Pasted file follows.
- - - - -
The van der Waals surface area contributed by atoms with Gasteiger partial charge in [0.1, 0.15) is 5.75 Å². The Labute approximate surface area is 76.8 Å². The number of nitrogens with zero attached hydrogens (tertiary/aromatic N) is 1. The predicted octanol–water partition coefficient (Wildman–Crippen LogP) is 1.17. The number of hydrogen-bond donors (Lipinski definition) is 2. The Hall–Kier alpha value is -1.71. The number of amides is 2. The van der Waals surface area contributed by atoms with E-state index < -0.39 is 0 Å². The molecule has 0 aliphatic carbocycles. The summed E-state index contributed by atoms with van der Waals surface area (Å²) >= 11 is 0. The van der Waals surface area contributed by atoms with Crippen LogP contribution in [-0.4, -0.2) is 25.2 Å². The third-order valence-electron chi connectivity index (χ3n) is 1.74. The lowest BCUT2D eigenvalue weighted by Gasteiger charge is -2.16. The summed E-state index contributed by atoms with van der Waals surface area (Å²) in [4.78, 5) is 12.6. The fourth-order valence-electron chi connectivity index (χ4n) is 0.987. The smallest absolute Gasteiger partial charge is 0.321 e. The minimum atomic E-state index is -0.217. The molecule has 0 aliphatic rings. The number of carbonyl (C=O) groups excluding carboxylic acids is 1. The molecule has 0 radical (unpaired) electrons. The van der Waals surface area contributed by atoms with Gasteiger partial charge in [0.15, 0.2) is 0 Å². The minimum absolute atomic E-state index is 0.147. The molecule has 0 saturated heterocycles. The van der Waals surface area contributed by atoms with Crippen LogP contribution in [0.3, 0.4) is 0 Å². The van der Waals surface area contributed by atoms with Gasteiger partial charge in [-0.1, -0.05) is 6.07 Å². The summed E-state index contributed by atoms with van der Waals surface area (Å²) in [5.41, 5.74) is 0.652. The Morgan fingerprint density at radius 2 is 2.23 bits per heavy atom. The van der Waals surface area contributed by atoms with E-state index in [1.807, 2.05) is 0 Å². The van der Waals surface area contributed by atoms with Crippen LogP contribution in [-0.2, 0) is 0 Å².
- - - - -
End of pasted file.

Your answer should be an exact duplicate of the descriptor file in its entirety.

The van der Waals surface area contributed by atoms with Gasteiger partial charge in [0.1, 0.15) is 5.75 Å². The Labute approximate surface area is 76.8 Å². The number of nitrogens with zero attached hydrogens (tertiary/aromatic N) is 1. The predicted octanol–water partition coefficient (Wildman–Crippen LogP) is 1.17. The number of hydrogen-bond donors (Lipinski definition) is 2. The Hall–Kier alpha value is -1.71. The number of amides is 2. The van der Waals surface area contributed by atoms with E-state index < -0.39 is 0 Å². The molecule has 0 aliphatic carbocycles. The summed E-state index contributed by atoms with van der Waals surface area (Å²) >= 11 is 0. The van der Waals surface area contributed by atoms with Crippen LogP contribution in [-0.4, -0.2) is 25.2 Å². The third-order valence-electron chi connectivity index (χ3n) is 1.74. The lowest BCUT2D eigenvalue weighted by Gasteiger charge is -2.16. The summed E-state index contributed by atoms with van der Waals surface area (Å²) in [4.78, 5) is 12.6. The fourth-order valence-electron chi connectivity index (χ4n) is 0.987. The smallest absolute Gasteiger partial charge is 0.321 e. The minimum atomic E-state index is -0.217. The molecule has 0 aliphatic rings. The number of carbonyl (C=O) groups excluding carboxylic acids is 1. The molecule has 0 radical (unpaired) electrons. The van der Waals surface area contributed by atoms with Gasteiger partial charge in [0.15, 0.2) is 0 Å². The minimum absolute atomic E-state index is 0.147. The molecule has 0 saturated heterocycles. The van der Waals surface area contributed by atoms with Crippen LogP contribution in [0.3, 0.4) is 0 Å². The van der Waals surface area contributed by atoms with Gasteiger partial charge in [-0.1, -0.05) is 6.07 Å². The summed E-state index contributed by atoms with van der Waals surface area (Å²) in [5.41, 5.74) is 0.652. The Morgan fingerprint density at radius 2 is 2.23 bits per heavy atom. The van der Waals surface area contributed by atoms with E-state index in [1.807, 2.05) is 0 Å². The van der Waals surface area contributed by atoms with Crippen LogP contribution in [-0.2, 0) is 0 Å².